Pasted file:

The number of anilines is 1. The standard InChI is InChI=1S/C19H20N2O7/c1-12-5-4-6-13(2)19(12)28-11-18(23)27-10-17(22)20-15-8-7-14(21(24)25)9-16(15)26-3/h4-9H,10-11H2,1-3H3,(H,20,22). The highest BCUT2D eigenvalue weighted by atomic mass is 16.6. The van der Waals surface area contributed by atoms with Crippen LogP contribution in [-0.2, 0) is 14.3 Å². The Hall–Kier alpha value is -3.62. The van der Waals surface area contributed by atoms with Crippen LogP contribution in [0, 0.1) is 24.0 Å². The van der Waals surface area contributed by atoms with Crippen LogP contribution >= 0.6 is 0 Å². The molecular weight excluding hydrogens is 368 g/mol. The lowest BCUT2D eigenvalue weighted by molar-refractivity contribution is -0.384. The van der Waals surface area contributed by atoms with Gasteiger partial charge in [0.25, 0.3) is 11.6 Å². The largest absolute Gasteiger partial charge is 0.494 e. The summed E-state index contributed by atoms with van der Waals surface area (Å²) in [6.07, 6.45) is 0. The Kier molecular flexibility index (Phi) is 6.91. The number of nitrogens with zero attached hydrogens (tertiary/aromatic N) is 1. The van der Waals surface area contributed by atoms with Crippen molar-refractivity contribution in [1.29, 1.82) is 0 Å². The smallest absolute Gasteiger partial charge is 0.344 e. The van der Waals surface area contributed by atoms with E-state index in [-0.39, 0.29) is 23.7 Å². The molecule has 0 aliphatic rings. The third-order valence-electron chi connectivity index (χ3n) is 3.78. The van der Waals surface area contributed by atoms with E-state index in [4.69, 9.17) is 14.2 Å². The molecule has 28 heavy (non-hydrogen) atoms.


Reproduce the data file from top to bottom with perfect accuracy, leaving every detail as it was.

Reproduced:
The number of anilines is 1. The standard InChI is InChI=1S/C19H20N2O7/c1-12-5-4-6-13(2)19(12)28-11-18(23)27-10-17(22)20-15-8-7-14(21(24)25)9-16(15)26-3/h4-9H,10-11H2,1-3H3,(H,20,22). The highest BCUT2D eigenvalue weighted by atomic mass is 16.6. The van der Waals surface area contributed by atoms with Crippen LogP contribution in [-0.2, 0) is 14.3 Å². The Hall–Kier alpha value is -3.62. The van der Waals surface area contributed by atoms with Crippen LogP contribution in [0, 0.1) is 24.0 Å². The van der Waals surface area contributed by atoms with Crippen LogP contribution >= 0.6 is 0 Å². The molecular weight excluding hydrogens is 368 g/mol. The lowest BCUT2D eigenvalue weighted by molar-refractivity contribution is -0.384. The van der Waals surface area contributed by atoms with Gasteiger partial charge in [0.25, 0.3) is 11.6 Å². The largest absolute Gasteiger partial charge is 0.494 e. The summed E-state index contributed by atoms with van der Waals surface area (Å²) in [6.07, 6.45) is 0. The Kier molecular flexibility index (Phi) is 6.91. The number of nitrogens with zero attached hydrogens (tertiary/aromatic N) is 1. The van der Waals surface area contributed by atoms with Crippen molar-refractivity contribution in [1.29, 1.82) is 0 Å². The smallest absolute Gasteiger partial charge is 0.344 e. The van der Waals surface area contributed by atoms with E-state index in [-0.39, 0.29) is 23.7 Å². The molecule has 0 aliphatic rings. The third-order valence-electron chi connectivity index (χ3n) is 3.78. The van der Waals surface area contributed by atoms with E-state index in [4.69, 9.17) is 14.2 Å². The molecule has 28 heavy (non-hydrogen) atoms.